How to Succeed in Living Environment
How do I get a good grade in this course?
1. Come to class every day. Try to avoid being absent from school as much as possible. Do not schedule guidance or doctor's appointments during class. Attendance at lab is essential. If you have to miss a lab for any reason, make it up immediately!
2. Do all the homework, on time.
3. Study at least two hours for each exam (in addition to homework). Remember that coming to class, paying attention, and doing homework are necessary to succeed, but doing only those things are not enough. See below for studying tips.
4. If you have questions or concerns about assignments, your grade, or course material, it is your responsibility to ask me immediately. See me during your OPTA or after school for extra help.
Successful Study Strategies
Rereading your notes can be helpful, but it is better to do something more active with the material so that you will learn it better. Some suggestions include:
1. Reread your notes and handouts every night and write down questions that you have. This will take less than 20 minutes each day, but may save hours of study time when it comes closer to the exams. Discuss the questions that you write down with peers or with me.
2. Make your own study guide. Go through your notes and handouts, picking out all the information that is important (key words, concepts, etc.) and summarizing this information on another sheet of paper that you will use to help you study.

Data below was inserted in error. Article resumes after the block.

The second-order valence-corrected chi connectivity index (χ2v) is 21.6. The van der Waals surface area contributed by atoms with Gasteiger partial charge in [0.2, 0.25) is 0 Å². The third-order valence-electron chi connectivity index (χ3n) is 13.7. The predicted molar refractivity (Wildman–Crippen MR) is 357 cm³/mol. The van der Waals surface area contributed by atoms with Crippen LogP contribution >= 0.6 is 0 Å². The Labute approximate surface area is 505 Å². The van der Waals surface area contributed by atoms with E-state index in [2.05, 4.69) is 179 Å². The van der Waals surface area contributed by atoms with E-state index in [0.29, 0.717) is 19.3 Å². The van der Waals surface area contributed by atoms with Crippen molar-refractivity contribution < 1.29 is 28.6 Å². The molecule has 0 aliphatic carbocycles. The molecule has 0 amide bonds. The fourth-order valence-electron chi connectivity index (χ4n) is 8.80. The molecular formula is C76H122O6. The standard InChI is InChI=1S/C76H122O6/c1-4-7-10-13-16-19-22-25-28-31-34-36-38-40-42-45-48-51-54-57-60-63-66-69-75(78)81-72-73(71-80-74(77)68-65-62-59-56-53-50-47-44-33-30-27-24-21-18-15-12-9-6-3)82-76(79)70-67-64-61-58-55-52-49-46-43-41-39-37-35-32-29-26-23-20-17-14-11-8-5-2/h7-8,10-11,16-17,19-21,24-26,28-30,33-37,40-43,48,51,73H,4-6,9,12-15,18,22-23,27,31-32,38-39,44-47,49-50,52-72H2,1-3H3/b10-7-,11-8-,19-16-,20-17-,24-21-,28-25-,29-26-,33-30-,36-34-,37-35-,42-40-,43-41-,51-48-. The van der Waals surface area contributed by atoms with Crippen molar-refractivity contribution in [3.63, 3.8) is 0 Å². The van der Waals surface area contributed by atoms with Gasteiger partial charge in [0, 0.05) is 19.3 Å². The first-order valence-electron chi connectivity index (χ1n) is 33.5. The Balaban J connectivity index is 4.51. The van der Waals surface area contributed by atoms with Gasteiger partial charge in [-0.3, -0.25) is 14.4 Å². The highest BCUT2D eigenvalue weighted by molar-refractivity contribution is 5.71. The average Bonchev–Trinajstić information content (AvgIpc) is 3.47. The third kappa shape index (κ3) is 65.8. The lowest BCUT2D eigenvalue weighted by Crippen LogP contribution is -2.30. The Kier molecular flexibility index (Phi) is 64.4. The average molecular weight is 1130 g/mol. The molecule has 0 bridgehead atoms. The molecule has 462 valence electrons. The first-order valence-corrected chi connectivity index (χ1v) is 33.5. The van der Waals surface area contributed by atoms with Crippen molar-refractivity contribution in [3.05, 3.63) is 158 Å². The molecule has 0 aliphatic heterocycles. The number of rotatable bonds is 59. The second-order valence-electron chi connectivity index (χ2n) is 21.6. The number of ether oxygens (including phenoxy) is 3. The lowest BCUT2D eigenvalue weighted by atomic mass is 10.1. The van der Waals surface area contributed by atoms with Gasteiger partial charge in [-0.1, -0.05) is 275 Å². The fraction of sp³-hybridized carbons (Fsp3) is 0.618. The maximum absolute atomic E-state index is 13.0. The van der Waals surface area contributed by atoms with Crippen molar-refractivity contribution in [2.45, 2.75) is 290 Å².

3. Write down a list of questions that you expect to appear on the exam. Try to answer each one in writing (not just saying the answer aloud), using complete sentences. As an even better study tool, do this with a friend in the class and then exchange papers so you each have to answer the other person's expected exam questions.
4. Make flashcards for vocabulary with the key word on one side and the definition or example on the back. You can study your flashcards at home, on the train or bus, or during lunch.
5. When you have finished reviewing the subject matter, visit the "Practice Exam Questions" page on the course webpage, and practice with as many of the topic-specific questions that you can. Most students find this extremely helpful because they familiarize themselves with the types of questions that tend to be asked on the exam.
Other Helpful Hints
Do not study in a place where you cannot concentrate. It may be difficult to focus in a noisy cafeteria or subway car, in front of the television, or when you are surrounded by your friends. Find a quiet, well-lit place in your house or school where you can work without distraction. Avoid places that you associate with sleep rather than work (your bed, for example).
When you get back a graded homework assignment, test, quiz, or project, take the time to read my comments. Make sure that you understand why all of your wrong answers were wrong.
Relax right before an exam. Do not try to frantically review minutes before the exam. Instead, take a deep breath.
When writing, be as specific as possible. Try to avoid using the words "it", "they", or "thing"; instead, make it clear what you are referring to. ("Glucose molecules move out of the cell membrane" is an acceptable answer, but "they will move out" will not receive any credit.)
Finally, always be sure that you answer the question you are being asked. (If the questions asks for an example of homeostasis, then make sure that you are actually giving an example of homeostasis rather than just giving a definition.) Read the question carefully and underline the key words in the question.